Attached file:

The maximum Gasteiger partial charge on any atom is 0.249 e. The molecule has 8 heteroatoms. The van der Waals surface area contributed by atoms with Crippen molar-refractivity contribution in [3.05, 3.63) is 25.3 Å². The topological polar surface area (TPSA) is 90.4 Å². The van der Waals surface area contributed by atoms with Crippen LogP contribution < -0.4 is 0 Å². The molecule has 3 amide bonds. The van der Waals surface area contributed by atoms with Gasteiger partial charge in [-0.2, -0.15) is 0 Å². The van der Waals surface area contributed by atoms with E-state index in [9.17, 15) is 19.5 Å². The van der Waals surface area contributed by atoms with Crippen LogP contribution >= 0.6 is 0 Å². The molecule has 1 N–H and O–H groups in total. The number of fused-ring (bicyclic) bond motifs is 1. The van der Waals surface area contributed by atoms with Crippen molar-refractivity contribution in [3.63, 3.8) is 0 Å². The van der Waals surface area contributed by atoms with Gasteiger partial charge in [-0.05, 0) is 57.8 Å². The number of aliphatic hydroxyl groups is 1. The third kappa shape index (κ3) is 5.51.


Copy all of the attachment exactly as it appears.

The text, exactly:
The maximum Gasteiger partial charge on any atom is 0.249 e. The molecule has 8 heteroatoms. The van der Waals surface area contributed by atoms with Crippen molar-refractivity contribution in [3.05, 3.63) is 25.3 Å². The topological polar surface area (TPSA) is 90.4 Å². The van der Waals surface area contributed by atoms with Crippen LogP contribution < -0.4 is 0 Å². The molecule has 3 amide bonds. The van der Waals surface area contributed by atoms with Gasteiger partial charge in [-0.2, -0.15) is 0 Å². The van der Waals surface area contributed by atoms with E-state index in [9.17, 15) is 19.5 Å². The van der Waals surface area contributed by atoms with Crippen LogP contribution >= 0.6 is 0 Å². The molecule has 1 N–H and O–H groups in total. The number of fused-ring (bicyclic) bond motifs is 1. The van der Waals surface area contributed by atoms with Crippen molar-refractivity contribution in [3.63, 3.8) is 0 Å². The van der Waals surface area contributed by atoms with Gasteiger partial charge in [-0.05, 0) is 57.8 Å². The number of aliphatic hydroxyl groups is 1. The third kappa shape index (κ3) is 5.51.